Want to build a lean, mean, code churning machine? In our own projects, and in work with clients, we find that a distributed team can become agile and successful by doing six things. These simple tactics will not load you down with the jargon of name-brand methodologies. And, they will help you bypass the many "experts" who claim that you shouldn't try to run an agile process with a distributed team. Most software teams are distributed. So, let's get to work and churn out some software.
1) Release on a fixed schedule
An agile methodology relies on getting releases out to users, on fixed dates, hopefully frequently. This has a number of benefits. You get feedback from users, and your product improves. You fix bugs before each release, so quality stays high. And, you establish credibility that you WILL deliver, which reduces pressure on the development team and makes it easier to manage user requests. As you approach your release date, you need to remove features that won't be completed, and stabilize the remaining features. This is very different from an approach that says you will release to users when you have finished the features. Do the release anyway. It builds your credibility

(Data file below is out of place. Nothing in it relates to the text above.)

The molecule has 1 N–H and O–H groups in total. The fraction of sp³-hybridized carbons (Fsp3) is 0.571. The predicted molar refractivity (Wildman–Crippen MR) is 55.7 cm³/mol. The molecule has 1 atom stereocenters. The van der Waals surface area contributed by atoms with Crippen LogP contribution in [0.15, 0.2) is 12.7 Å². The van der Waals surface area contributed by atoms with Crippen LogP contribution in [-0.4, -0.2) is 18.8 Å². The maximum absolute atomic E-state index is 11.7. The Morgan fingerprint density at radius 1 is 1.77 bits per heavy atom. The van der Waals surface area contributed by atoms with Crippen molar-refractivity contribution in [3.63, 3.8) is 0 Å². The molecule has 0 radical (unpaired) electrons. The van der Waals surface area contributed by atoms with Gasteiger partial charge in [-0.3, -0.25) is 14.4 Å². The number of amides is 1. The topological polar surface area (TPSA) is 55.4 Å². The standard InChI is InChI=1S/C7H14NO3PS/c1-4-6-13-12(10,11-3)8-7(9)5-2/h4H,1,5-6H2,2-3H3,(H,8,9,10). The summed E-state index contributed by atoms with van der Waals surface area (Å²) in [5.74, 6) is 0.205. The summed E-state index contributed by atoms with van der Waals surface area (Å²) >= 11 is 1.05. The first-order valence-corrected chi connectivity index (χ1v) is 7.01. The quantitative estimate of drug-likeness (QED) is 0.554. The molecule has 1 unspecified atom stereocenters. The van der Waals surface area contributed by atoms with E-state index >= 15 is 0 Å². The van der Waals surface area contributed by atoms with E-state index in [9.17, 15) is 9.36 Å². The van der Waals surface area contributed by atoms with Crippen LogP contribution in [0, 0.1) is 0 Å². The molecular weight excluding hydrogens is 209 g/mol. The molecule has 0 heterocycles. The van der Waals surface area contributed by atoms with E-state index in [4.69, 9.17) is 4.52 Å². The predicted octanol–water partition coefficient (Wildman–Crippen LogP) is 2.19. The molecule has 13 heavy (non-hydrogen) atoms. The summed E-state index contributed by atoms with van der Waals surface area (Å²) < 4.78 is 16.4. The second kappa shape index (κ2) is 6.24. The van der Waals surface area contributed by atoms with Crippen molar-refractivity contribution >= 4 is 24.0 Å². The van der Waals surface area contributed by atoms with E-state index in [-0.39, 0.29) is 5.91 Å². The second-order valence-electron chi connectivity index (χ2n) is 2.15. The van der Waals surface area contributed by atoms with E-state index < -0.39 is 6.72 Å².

When people see these recommendations, they often say "That's a good idea, but..." and then raise some objections and obstacles. Let's answer those objections and get around those obstacles.
Common obstacle: Some users (or bosses) don't believe that they will get a follow-on release, so they insist on asking for EVERYTHING in the next release. If you let this happen, you will never get the release out. This is a self-reinforcing cycle, because if you don't release on time, they become even more sure that a release is a rare event, and they push even harder for "everything". Answer: Release on time. Users will start to believe they will get more releases, and they will not object if you move features to a follow-on release.
Common obstacle: You just don't feeel right about releasing unproven features to customers that expect sizzle or reliability. Answer: You should do the release, but you should decide WHO to release it to. You can partition your user base into internal testers, beta testers, and risk-averse customers. Then, you can target each release to the correct group.
2) Share a daily or continuous build